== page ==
From an art curator in Gainesville to scientists along the U.S., people everywhere were still concerned about Russia capturing the Zaporizhian nuclear power plant in southeast Ukraine.
Shelling caused a fire to break out at the power plant on Friday, and although none of the reactors or essential components were damaged, the incident raised concerns worldwide.
The plant is the largest nuclear power plant in Europe and responsible for providing half of Ukraine’s nuclear energy and 20% of its electricity overall. As of Sunday morning, two of the six reactors at Zaporizhzhia were operating, and radiation levels were normal.
Iryna Kanishcheva is an art curator living in Gainesville but originally from Lviv, Ukraine. She is the founder of 352walls, a public art project managed in cooperation with city government, and has worked on many mural projects around Gainesville and elsewhere. She said she wasn’t familiar with the Zaporizhzhia plant, but she remembers the Chernobyl nuclear disaster happening when she was 5 years old.
“That caused a lot of deaths and disease and cancer and many other outcomes,” Kanishcheva said. “And now, when we, like literally, just got cleared from that radiation – almost – there is a threat to get another disaster, and it’s not a threat to Ukraine anymore. It’s the threat to the whole globe, you know, the whole planet.”
Ed Lyman, director of a nuclear safety project for the Union of Concerned Scientists, a U.S.-based nonprofit that advocates for scientific solutions to world issues, expressed “grave concern” in the hours after Russia captured the Zaporizhian plant.
Lyman particularly took issue with U.S. Secretary of Energy Jennifer Granholm’s assessment of the situation. The reactors “are protected by robust containment structures and reactors are being safely shut down,” Granholm said in a statement.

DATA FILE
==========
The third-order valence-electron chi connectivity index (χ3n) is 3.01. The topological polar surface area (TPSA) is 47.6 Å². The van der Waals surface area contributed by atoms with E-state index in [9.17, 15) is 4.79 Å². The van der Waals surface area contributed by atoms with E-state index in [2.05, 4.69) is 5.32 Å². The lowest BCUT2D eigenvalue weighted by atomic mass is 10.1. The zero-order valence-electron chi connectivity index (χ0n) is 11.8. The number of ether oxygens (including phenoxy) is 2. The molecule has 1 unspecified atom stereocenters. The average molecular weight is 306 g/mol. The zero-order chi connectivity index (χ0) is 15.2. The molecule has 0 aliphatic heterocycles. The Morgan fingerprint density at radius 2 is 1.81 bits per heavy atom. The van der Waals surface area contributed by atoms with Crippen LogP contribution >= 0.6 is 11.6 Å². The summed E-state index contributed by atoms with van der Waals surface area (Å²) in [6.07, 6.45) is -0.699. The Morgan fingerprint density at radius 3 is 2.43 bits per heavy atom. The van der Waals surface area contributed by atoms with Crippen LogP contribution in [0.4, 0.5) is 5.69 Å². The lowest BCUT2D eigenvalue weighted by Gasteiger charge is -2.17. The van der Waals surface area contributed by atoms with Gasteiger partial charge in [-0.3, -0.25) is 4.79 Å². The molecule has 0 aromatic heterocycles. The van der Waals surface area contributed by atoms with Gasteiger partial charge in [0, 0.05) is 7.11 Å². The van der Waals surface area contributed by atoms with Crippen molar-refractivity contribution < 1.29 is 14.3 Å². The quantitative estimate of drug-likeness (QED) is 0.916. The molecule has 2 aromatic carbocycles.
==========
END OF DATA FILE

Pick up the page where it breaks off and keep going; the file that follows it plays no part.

Lyman disagreed: “No nuclear plant has been designed to withstand the potential threat of a full-scale military attack, and the plants in Ukraine are no exception. It’s important for the U.S. as well as others in the international community to be frank about what the risks are.”
Damage to the facilities, whether to the reactors themselves or to critical support systems, such as electricity at the plant, could have serious consequences, Lyman said.
He said he does not believe that it’s in anyone’s interest for the plant to be damaged, calling the military operation so close to the facility “reckless.”
According to a statement on the State Nuclear Regulatory Inspectorate of Ukraine, the military operation could cause an event that “may exceed all previous accidents at nuclear power plants,” including the accidents at Chernobyl in 1986 and Fukushima Daiichi in 2011.
Physical damage to the reactors themselves is not necessary for a nuclear accident to occur. During the Fukushima accident in 2011, nuclear meltdowns happened because the cooling systems for the plant lost power, causing the reactors to overheat.
Russia also captured the Chernobyl plant the day of its invasion, Feb. 24, and there are concerns about the staff there as well. An update from Ukrainian inspectorate said the the staff who had been working that day have been there for at least 11 days without a shift change.
Lyman said it’s not possible for the operators to simply turn off the power to the reactors and walk away, as safely cooling down reactors can take several months.
“This could lead to fatigue, compounded by the stresses of working under duress, and that could lead to another dangerous situation with operator inattention or fatigue leading to mistakes,” he said. “How that problem is going to be solved remains to be seen.”
Kanishcheva said she had the opportunity to work on a mural at the Chernobyl site, depicting a doctor in shock from what he saw as a result of those events. She said that she wanted her art to raise awareness about the situation so that action would be taken.
“The whole world is just looking,” Kanishcheva said.